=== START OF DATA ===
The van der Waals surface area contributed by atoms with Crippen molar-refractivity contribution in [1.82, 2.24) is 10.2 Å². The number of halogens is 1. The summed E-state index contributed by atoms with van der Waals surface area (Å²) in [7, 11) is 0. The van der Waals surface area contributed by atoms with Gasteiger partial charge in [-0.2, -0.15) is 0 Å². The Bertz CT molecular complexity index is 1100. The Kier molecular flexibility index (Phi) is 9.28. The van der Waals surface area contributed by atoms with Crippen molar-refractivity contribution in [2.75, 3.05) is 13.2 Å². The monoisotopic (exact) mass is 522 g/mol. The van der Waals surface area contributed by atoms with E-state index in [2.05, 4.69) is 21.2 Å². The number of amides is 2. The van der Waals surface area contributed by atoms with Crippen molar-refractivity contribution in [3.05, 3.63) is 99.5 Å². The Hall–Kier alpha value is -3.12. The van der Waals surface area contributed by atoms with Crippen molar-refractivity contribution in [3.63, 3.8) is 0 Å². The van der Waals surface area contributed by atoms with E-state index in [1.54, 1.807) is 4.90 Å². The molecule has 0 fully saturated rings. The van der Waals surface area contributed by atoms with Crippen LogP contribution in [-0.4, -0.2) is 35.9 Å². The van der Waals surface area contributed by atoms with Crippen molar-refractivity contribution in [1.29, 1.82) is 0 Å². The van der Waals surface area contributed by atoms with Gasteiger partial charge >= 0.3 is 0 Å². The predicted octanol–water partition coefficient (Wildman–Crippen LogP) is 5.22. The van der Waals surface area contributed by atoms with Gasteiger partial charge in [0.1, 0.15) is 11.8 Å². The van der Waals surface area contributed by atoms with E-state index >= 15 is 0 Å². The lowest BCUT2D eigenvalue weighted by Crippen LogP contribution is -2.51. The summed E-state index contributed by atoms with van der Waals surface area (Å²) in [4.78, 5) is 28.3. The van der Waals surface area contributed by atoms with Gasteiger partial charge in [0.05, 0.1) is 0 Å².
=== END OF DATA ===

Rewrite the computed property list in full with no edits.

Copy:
The van der Waals surface area contributed by atoms with Crippen molar-refractivity contribution in [1.82, 2.24) is 10.2 Å². The number of halogens is 1. The summed E-state index contributed by atoms with van der Waals surface area (Å²) in [7, 11) is 0. The van der Waals surface area contributed by atoms with Gasteiger partial charge in [-0.2, -0.15) is 0 Å². The Bertz CT molecular complexity index is 1100. The Kier molecular flexibility index (Phi) is 9.28. The van der Waals surface area contributed by atoms with Crippen molar-refractivity contribution in [2.75, 3.05) is 13.2 Å². The monoisotopic (exact) mass is 522 g/mol. The van der Waals surface area contributed by atoms with E-state index in [2.05, 4.69) is 21.2 Å². The number of amides is 2. The van der Waals surface area contributed by atoms with Crippen molar-refractivity contribution in [3.05, 3.63) is 99.5 Å². The Hall–Kier alpha value is -3.12. The van der Waals surface area contributed by atoms with Crippen molar-refractivity contribution in [3.63, 3.8) is 0 Å². The van der Waals surface area contributed by atoms with E-state index in [1.54, 1.807) is 4.90 Å². The molecule has 0 fully saturated rings. The van der Waals surface area contributed by atoms with Crippen LogP contribution in [-0.4, -0.2) is 35.9 Å². The van der Waals surface area contributed by atoms with Crippen molar-refractivity contribution in [1.29, 1.82) is 0 Å². The van der Waals surface area contributed by atoms with Gasteiger partial charge >= 0.3 is 0 Å². The predicted octanol–water partition coefficient (Wildman–Crippen LogP) is 5.22. The van der Waals surface area contributed by atoms with Gasteiger partial charge in [0.1, 0.15) is 11.8 Å². The van der Waals surface area contributed by atoms with E-state index >= 15 is 0 Å². The lowest BCUT2D eigenvalue weighted by Crippen LogP contribution is -2.51. The summed E-state index contributed by atoms with van der Waals surface area (Å²) in [4.78, 5) is 28.3. The van der Waals surface area contributed by atoms with Gasteiger partial charge in [0.05, 0.1) is 0 Å².